The Coast Guard is the branch of the United States military responsible for Maritime Safety, Maritime Security, and Maritime Stewardship. The Armed Services Vocational Aptitude Test is a multiple-choice, standardized test required for enlistment in the Coast Guard. When you complete the test, youíll receive an Armed Forces Qualification Test (AFQT) score. There are nine sections on the ASVAB, but your AFQT score is only based on your performance in the Word Knowledge, Paragraph Comprehension, Arithmetic Reasoning, and Mathematics Knowledge sections. AFQT scores are expressed as a percentile ranking of your performance compared to other recruits.
If you have a high school diploma, the Coast Guard requires a minimum AFQT score of 40 points to be eligible for enlistment. Waivers for applicants with lower scores may be possible if they have Military Occupational Specialty (MOS) scores that qualify them for a specific job that is in high demand, and they are willing to be trained in that particular area.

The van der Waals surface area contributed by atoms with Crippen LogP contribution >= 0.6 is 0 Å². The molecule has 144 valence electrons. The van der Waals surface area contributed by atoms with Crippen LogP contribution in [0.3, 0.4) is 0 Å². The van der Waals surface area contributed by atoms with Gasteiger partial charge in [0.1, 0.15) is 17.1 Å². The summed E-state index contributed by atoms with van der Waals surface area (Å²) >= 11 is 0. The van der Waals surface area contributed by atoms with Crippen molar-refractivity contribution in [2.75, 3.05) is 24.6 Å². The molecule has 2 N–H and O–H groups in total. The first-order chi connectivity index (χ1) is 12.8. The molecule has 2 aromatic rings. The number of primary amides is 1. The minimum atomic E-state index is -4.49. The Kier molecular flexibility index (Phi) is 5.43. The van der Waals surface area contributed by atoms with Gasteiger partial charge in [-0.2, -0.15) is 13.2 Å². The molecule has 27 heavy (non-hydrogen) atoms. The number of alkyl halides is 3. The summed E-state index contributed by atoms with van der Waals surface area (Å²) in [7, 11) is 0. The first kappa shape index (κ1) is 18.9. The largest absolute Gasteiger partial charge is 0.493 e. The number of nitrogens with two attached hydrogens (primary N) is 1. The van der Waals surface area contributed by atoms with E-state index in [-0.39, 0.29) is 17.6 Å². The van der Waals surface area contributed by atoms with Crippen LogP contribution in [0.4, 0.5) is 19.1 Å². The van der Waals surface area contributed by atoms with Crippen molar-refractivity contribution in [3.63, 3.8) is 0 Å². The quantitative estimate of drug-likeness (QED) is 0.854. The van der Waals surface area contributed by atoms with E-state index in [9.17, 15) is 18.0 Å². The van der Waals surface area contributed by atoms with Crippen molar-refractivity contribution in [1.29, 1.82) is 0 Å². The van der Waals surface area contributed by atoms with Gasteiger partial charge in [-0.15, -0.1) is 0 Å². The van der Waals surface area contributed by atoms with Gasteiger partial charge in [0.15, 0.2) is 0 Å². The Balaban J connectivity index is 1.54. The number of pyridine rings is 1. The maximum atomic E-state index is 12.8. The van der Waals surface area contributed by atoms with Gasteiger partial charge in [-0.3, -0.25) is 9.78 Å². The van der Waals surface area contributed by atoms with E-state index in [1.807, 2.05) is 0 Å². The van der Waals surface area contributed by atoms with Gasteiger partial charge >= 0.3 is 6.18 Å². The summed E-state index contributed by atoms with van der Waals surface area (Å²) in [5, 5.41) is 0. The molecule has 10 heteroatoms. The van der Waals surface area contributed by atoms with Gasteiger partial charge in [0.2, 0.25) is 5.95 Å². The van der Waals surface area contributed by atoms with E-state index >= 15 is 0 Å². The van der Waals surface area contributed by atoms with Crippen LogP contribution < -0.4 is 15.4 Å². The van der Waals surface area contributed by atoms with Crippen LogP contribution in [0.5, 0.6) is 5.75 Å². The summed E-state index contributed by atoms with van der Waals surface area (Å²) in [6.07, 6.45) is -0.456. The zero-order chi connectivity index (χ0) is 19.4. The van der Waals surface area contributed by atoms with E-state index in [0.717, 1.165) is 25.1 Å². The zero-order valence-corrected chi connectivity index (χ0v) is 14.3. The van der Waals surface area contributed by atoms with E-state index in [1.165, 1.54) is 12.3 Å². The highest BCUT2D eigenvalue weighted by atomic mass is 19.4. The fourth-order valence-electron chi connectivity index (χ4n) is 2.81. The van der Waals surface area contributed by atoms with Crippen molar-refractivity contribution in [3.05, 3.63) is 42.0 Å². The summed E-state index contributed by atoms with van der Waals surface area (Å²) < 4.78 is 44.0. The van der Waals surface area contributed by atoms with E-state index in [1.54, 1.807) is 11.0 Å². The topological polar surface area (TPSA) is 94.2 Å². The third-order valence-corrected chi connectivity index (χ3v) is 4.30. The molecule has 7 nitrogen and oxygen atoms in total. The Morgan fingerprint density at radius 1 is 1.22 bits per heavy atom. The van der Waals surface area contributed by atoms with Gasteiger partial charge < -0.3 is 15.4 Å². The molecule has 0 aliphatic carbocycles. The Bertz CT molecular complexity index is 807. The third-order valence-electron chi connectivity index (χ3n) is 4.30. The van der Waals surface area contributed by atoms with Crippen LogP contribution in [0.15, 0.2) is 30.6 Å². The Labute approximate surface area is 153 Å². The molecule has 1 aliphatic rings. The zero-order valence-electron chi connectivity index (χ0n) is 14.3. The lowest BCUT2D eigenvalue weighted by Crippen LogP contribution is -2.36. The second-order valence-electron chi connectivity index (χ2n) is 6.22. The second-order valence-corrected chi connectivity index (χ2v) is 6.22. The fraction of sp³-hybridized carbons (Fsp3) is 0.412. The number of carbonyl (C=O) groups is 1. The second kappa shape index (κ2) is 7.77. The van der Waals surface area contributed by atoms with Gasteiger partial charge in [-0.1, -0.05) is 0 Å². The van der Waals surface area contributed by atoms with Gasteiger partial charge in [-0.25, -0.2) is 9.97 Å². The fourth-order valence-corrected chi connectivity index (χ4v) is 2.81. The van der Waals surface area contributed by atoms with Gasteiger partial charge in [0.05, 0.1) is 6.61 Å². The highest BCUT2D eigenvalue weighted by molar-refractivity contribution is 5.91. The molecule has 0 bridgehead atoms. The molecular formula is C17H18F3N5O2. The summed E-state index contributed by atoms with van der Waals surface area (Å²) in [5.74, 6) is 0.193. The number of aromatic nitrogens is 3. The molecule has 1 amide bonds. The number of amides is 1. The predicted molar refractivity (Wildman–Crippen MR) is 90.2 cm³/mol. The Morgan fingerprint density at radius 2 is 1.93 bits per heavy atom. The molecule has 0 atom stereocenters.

Less than 5 percent of applicants are allowed to enlist in the Coast Guard with a GED. If you have a GED instead of a traditional high school diploma, you must have a minimum AFQT score of 50. However, if you first earn 15 college credits, you will be in the same bracket as someone with a high school diploma and not subjected to the higher minimum AFQT requirement.
The Coast Guard has slightly stricter policies for retesting than other branches of the military. You can have a retest authorized after one month if your recruiter believes your scores donít accurately reflect your level of education and experience. If you simply want to raise your scores to qualify for special enlistment options, however, you will be required to wait at least six months before you are allowed to take the test again.
If you retake the exam, remember that you will be required to complete all of the sections. Even if youíre only interested in raising your AFQT score, the Coast Guard will require you to retake all nine sections of the ASVAB.
Last Updated: 04/19/2014
© Copyright 2015, All Rights Reserved | www.ASVABPractice.com